Our bodies are amazing, but sometimes they need a little bit of help. If you’ve had a cholesterol check recently, your doctor may have discussed adding a statin to your daily routine to help reduce your risk of a heart attack or stroke. You might be wondering, can you stop taking statins once you start? Lipid Specialist Sanford Carimi, MD, UnityPoint Health, tackles that question, plus explains what a statin is and possible side effects.
What are Statins?
“Statins are a class of drugs that lower the blood levels of cholesterol produced in the liver by blocking an enzyme needed to make cholesterol from fats,” Dr. Carimi explains.
The Federal Drug Administration (FDA) approved the first statin in 1987. Some common brand names of statins include Lipitor and Crestor and some generics are simvastatin, pravastatin, atorvastatin and rosuvastatin.
Statins are a medication taken long-term, instead of for a set amount of time, like you might experience with antibiotics for an infection.
Who is Prescribed a Statin?
People with elevated risks for heart disease, including those who smoke, have diabetes, a strong family history of early heart disease or high LDL (bad) cholesterol levels, are often candidates to talk about statins with their doctor.
You can get your lab results in your inbox with MyUnityPoint.
“Some people have family histories of early heart disease and extremely high levels of LDL cholesterol, which is anything over 190 and can be significantly higher,” Dr. Carimi says.
Statins are also usually prescribed to people who’ve already had a heart attack or who’ve been diagnosed with coronary artery disease (CAD). CAD is the most common type of heart disease and occurs when the arteries supplying blood to the heart become hard or narrow.
“In people with known CAD, statins offer about a 25 percent reduction in cardiac events, like heart attacks, and a roughly 20 percent reduced risk for stroke.”
What are the Side Effects of Statins?
Dr. Carimi says muscle-related complications are the most common side effect from taking statins.
“The most common reason people stop taking statins is because of side effects, like muscle aches, but many have muscle pains from other causes and stop taking the medication in error,” Dr. Carimi says.
If you experience muscle aches, Dr. Carimi says to talk to your doctor. You can work with him/her to reduce your dose or try a different statin to reduce side effects. He says your provider can also check for low thyroid levels or low vitamin D levels, which could also be increasing your discomfort.
There has been some concern about statins and the medication connection to diabetes. Dr. Carimi says not to worry.
“Certain strong statins have shown to slightly increase the risk of diabetes, but only in people who are already pre-diabetic. That means they are already on the verge of being diabetic, before statin use begins. While these stronger statins may elevate blood sugar to a small degree, the benefits of reducing heart attack and stroke strongly outweigh the smaller risk associated with mildly higher sugar levels,” Dr. Carimi says.
Can You Stop Taking Statins Once You Start?
If you’ve experienced a heart event or stroke and your doctor prescribes a statin, Dr. Carimi says it’s best to stick with the medication. He says the risk is too high, even if you’re now living a better, healthier lifestyle. However, if you haven’t had a stroke or heart attack and you are taking statins due to high cholesterol numbers, ending statin use might be an option. Dr. Carimi says you must first start with lifestyle improvement, like diet and exercise, then have discussion about risk with your doctor.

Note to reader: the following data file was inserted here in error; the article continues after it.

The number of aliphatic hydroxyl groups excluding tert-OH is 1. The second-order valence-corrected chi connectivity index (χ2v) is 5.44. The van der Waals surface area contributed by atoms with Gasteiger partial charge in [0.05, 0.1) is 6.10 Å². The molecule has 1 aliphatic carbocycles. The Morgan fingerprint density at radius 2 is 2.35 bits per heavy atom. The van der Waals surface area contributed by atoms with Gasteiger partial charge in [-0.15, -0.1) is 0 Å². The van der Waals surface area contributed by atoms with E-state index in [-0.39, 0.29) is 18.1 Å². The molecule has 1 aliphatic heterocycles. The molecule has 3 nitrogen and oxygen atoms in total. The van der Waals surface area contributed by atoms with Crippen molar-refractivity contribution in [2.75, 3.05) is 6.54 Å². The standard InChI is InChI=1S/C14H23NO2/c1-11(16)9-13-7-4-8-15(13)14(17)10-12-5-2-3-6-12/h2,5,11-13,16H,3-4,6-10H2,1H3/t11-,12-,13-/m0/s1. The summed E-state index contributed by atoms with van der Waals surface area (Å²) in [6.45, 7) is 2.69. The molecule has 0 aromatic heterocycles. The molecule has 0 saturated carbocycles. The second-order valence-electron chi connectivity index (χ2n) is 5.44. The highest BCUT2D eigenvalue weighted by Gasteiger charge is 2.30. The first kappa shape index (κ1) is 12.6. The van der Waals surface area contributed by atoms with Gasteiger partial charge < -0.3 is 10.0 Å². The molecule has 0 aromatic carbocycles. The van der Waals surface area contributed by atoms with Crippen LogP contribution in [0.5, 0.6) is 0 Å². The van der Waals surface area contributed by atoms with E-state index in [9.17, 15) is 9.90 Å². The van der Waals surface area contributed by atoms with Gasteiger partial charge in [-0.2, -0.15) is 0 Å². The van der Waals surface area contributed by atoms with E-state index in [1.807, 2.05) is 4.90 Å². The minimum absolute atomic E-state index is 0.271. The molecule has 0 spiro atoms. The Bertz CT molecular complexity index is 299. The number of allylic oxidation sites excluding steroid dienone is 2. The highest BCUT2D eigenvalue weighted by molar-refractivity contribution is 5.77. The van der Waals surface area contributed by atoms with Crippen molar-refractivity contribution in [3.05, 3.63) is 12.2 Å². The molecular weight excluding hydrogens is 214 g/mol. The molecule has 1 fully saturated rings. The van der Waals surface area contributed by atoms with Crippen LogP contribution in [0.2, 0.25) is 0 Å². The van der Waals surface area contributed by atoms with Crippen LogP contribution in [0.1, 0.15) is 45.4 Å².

“I always use the analogy of driving a car over the speed limit. If you’re driving a little over the speed limit, it slightly increases your risk of a crash. If you drive significantly over the limit, your risk of an accident significantly increases. Your cholesterol is like the speed of your car. If your cholesterol number is way over the limit, your risk of a heart attack or stroke increases. When you stop statin use, you have to weigh your risks.”
Dr. Carimi says most people stop statin use because of side effects or because they don’t understand the risks and how statins are helping the body work effectively. He says some people even try using supplements, like red yeast rice, instead of taking prescription statins. Dr. Carimi says that approach is not a good idea because experts haven’t studied it extensively, and the safety of long-term use isn’t clear.
“Red yeast rice is basically just a lower dose statin. It is less regulated for safety from contaminants and still has risks for side effects without the proven cardiovascular risk reduction at the lower dose levels. While ‘natural’ sounds safer, it may not be. Cyanide is natural, but I would not call it safe either,” Dr. Carimi says.
Can Lifestyle Change Prevent the Need for a Statin?
Dr. Carimi says he always wants people to try to be healthier without the need for medications, when possible.
“If a patient hasn’t had a heart attack, coronary or peripheral artery vascular disease, they should look at their predicted cardiovascular risk. If it’s less than 7.5 percent, they can make improvement with a healthier lifestyle.”
Dr. Carimi makes these recommendations:
- Regular, moderately strenuous exercise most days of the week (with doctor approval)
- Avoid trans fats in the diet
- Watch portion sizes
- Keep well hydrated with water
- Reduce stress
- Get regular, complete nights of sleep
- Quit smoking and avoid secondhand smoke
- Maintain a healthy weight
“I always tell people that lifestyle changes typically lower LDL cholesterol by about 15 percent versus a statin, which can lower the level by about 50 percent. So, I encourage those patients with very high LDL cholesterol levels to still consider statin use,” Dr. Carimi says.
Other Topics from Our Experts:
comments powered by